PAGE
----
It’s been a tough run for Go champion Lee Se-dol who lost game after game in what could very well be the match of the century, against Google’s AlphaGo algorithm. He went down 3-0 in the best of five before winning a game, showing that the AI is not out of reach just yet.
AlphaGo is now 3-1 up in the series after a rather strange game. Commentators noted several unusual moves which they would have classified as mistakes, but given that AlphaGo played extremely unusual moves previously and won, they kept a healthy dose of moderation.
According to tweets from DeepMind founder Demis Hassabis, however, this time AlphaGo really did make mistakes. The AI “thought it was doing well, but got confused on move 87,” Hassabis said, later clarifying that it made a mistake on move 79 but only realized its error by 87. AlphaGo adjusts its playing style based on its evaluation of how the game is progressing, according to the Verge.
Lee entered the post-game press conference to rapturous applause, remarking “I’ve never been congratulated so much just because I won one game!” But he didn’t just win a game – he showed why he’s the 18-time world champion and a living legend. He showed that at least in Go, humanity still has the resources to strike back.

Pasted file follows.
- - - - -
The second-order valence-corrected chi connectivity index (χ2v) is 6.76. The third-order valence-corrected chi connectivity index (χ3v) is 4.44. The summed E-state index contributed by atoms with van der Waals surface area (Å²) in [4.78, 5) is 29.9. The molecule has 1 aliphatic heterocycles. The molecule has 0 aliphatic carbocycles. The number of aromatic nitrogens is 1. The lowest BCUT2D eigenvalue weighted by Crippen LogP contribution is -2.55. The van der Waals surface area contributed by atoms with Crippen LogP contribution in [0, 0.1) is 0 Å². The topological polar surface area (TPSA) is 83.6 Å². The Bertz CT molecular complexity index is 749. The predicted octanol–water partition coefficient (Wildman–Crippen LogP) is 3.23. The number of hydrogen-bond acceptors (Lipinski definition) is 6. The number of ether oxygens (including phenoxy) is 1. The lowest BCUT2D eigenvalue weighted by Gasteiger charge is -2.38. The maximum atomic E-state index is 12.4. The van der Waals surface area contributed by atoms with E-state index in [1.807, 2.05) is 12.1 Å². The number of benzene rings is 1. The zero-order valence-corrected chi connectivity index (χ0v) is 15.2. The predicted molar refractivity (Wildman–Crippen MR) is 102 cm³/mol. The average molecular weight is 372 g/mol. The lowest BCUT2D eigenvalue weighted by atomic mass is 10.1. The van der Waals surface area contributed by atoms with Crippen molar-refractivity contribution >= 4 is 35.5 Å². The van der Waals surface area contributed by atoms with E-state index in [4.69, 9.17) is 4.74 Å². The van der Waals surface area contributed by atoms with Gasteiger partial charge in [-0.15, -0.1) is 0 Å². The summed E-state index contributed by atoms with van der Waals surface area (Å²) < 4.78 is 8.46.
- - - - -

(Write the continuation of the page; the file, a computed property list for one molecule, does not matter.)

“Lee Se-dol is an incredible player and he was too strong for AlphaGo today,” said Hassabis, adding that the defeat would help DeepMind test the limits of its AI. “For us this loss is very valuable. We’re not sure what happened yet.”
While in its essence, it’s simpler than chess (with all stones being equal), in terms of possible moves and overall strategies, Go is way, way more complex than chess. The total number of moves in Go is estimated at 10761 compared for example to the estimated 10120possible in chess. It would take me about 20 rows just to write all the zeroes 10761 . Just so you get an idea, the total number of atoms in the universe is estimated at around 1080. For this reason, it was thought that AIs would be very slow in reaching human level, but AlphaGo surpassed estimates by some ten years.
Lee was competing for a $1 million prize put up by Google, but DeepMind’s victory means the sum will be donated to charity.
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